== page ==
I recently received a phone call from a potential patient. A physician colleague made the referral. Over the phone, the prospective patient, speaking in a fast and anxious pace, told me that her primary care doctor "broke down and cried" during a recent visit because of how worried she was about her patient's well-being. As I gently probed for more information, it was not at all clear that this patient felt stressed or distressed. Yet, it was clear that the primary care doctor was in a great deal of trouble. This raises a familiar question in medical consultation. Who, in fact, is the patient? The person calling or the clinician that referred them?
What does it mean when a physician breaks down and cries about a patient's situation?
It can sometimes happen that physicians express emotions about a patient in a way that can institute change, including a needed plea for engagement in psychotherapy. Physicians can't do it all, and the more savvy of them know when they need the help of a mental health professional to also look after a patient. Yet, in this instance, the patient was telling me that it was her physician that seemed overwhelmed. It was not clear that this patient wanted or needed therapy. I then wondered who was more stressed out, the patient calling or her referring physician.
Whether or not this story is accurate, doctors seem scared and stressed out these days. The fears can seem basic and financial. Fears about the always-impending Medicare SGR cuts are omnipresent. Now, the sequester cuts that took place on Friday, March 1 indicate even further cuts to Medicare reimbursement for physicians.
Beyond this immediate crisis, physicians do seem to be nervous these days; physicians are increasingly dissatisfied with medical practice. One by one, doctors I used to refer to are leaving traditional practice settings.
An added factor is that no one really knows how medical practice is going to shake out in 2014. Despite what we, the public, might think about The Patient Protection and Affordable Care Act, doctors are running scared. At times, the running is literal. Increasingly, physicians are getting out of the insurance game and trying to cajole patients into cash pay practices.
Physicians in traditional private practice worry about how they will pay their bills. Reimbursement decreases every year, while expenses increase. Will there be a model for private practice medicine in this country? No one really knows.
Medicine in general is undergoing an identity crisis. Doctors are less satisfied and financially compensated than ever before. The older generations of physicians are used to sending their kids to private school while still paying a mortgage. Increasingly, doctors are part of the regular middle-class and not the upper-middle-class. They simply cannot pay a mortgage and afford private school for their kids.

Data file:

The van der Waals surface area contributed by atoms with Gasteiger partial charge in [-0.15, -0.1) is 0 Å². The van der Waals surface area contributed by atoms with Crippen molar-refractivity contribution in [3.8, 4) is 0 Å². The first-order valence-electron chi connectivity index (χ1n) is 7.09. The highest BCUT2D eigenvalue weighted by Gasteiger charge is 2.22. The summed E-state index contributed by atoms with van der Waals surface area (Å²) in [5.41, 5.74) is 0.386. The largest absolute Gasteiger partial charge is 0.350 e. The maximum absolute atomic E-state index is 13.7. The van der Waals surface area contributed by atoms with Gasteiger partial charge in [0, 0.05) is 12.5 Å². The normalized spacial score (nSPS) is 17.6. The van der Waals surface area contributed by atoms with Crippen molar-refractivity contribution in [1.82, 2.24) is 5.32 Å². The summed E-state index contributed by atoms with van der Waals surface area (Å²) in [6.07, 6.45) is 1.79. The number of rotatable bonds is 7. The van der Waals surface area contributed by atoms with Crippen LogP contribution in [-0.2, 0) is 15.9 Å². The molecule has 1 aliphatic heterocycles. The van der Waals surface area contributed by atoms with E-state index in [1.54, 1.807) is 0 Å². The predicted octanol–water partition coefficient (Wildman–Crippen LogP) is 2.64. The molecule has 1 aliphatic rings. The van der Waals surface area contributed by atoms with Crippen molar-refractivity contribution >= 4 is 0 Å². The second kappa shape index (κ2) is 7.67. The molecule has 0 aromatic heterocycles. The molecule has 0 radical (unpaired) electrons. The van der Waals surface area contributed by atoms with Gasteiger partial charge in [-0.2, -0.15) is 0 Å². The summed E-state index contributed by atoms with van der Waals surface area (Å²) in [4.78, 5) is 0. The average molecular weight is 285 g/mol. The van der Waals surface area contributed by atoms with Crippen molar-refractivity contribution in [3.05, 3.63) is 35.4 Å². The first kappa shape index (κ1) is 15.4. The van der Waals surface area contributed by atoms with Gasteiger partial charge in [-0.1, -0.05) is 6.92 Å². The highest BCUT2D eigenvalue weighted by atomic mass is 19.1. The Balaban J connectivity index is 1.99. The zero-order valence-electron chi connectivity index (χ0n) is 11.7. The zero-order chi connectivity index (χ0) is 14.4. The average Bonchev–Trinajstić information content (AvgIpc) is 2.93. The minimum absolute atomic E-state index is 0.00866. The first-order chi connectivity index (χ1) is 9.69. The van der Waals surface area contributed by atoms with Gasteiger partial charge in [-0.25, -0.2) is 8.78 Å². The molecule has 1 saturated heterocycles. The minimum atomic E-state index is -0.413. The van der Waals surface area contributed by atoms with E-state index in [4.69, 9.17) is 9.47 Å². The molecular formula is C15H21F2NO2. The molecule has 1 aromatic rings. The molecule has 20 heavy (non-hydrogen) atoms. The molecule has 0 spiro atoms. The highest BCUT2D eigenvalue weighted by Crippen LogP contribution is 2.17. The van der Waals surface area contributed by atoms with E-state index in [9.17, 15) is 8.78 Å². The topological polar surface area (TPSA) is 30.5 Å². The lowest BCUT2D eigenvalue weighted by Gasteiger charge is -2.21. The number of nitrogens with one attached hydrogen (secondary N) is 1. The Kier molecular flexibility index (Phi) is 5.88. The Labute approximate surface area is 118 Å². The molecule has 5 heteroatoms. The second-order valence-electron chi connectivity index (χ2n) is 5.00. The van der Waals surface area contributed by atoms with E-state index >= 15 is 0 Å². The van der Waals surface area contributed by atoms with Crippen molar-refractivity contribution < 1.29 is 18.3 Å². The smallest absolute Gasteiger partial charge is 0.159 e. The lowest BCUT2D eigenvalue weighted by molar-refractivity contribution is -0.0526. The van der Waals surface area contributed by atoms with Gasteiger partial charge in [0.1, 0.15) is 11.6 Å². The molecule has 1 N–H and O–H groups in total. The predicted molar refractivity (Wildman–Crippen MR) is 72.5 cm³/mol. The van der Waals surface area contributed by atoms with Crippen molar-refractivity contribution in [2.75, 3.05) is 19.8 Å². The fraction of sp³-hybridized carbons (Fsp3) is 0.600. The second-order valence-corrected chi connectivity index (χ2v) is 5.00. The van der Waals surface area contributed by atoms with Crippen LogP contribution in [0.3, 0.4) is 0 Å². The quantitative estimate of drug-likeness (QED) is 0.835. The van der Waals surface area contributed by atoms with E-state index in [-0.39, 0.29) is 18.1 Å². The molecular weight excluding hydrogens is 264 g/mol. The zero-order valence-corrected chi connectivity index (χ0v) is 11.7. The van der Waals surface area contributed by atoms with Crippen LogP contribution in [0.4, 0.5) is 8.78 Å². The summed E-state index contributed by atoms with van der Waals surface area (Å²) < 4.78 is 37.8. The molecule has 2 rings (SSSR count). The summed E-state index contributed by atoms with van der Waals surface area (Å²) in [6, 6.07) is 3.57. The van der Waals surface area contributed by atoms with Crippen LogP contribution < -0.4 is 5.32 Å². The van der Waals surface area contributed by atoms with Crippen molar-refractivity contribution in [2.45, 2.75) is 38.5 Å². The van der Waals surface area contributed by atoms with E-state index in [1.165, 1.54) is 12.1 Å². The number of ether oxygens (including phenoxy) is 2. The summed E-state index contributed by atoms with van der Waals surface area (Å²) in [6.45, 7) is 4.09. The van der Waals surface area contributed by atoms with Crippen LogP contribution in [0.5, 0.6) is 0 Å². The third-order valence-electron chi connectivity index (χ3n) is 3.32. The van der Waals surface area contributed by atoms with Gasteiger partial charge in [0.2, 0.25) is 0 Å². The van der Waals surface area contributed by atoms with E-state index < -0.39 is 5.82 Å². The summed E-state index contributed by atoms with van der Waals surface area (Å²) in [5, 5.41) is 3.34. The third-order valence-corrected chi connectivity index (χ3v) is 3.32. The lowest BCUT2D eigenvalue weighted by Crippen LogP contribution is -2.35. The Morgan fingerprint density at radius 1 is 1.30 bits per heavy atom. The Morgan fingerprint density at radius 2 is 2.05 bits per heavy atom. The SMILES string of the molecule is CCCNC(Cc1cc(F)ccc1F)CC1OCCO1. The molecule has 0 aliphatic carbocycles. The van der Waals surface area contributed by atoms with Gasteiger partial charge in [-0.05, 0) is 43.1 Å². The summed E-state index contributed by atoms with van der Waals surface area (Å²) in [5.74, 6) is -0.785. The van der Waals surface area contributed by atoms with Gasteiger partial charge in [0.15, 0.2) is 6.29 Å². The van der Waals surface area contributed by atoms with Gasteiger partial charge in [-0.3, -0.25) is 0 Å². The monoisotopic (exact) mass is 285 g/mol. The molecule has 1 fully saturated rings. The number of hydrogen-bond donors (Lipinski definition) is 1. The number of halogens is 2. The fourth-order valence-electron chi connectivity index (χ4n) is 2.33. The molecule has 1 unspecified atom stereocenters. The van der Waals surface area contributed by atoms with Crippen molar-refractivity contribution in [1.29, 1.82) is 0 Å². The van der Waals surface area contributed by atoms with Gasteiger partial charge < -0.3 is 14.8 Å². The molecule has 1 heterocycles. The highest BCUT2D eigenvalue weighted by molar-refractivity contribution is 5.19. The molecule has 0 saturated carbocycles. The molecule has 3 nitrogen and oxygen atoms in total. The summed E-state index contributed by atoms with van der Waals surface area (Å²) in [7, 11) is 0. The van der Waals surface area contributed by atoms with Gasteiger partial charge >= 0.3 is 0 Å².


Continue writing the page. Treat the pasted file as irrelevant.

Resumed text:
For those of us who do not work in medicine, this may seem to be overdue justice. Some doctors have over-billed and over-exaggerated their billing, and this has contributed to the health care crisis we are all faced with. Yet, I think about today's medical students, many who come out of medical school with more than $300,000 of debt, and I wonder if our outrage is fair. Physicians not only have an arduous education that most of us could not obtain (or afford), they are at the front lines of dealing with the trauma of medicine every day. It is mostly young people who find themselves in medical school. As students and residents, they see the entire spectrum of human misery and unfairness: brain injuries, random accidents, the people who do everything right and still end up with cancer. I could go on, but young doctors see things most of us don't.
When I think about medicine and medical reimbursement, I can get as worked up as anyone about the lack of good care and the high price I need to pay to find someone who pays attention to me. However, doctors are highly trained and experience more than their share of vicarious trauma in taking care of people who have bodies that don't work. They are also less compensated than any other generation in medicine. Maybe doctors should receive combat pay, in the ways that soldiers do. At least this would help to pay for sometimes needed psychotherapy. Physicians also need someone to listen and provide support.
Are doctors stressed? Yes. Even in the best-case scenario, they have to develop coping mechanisms to deal with medical trauma every day. This is a lot to ask of young people who aspire to take care of traumatized medical patients.
Practicing medicine now, in this day and age, may be another kind of traumatic stress, and one that is new to a younger generation of doctors. Imagine not knowing how you will get financed two years from now and if the government will cut your funding. A lot of us can relate.
We all want our doctors to be better. In fact, we all really want our doctors to be the omnipotent parents we wish we could have had. Doctors are people with the same job and personal stresses we all share. We are no different from them. We all need support regarding how traumatic illness is.
Maybe your doctor is just as stressed as you are.
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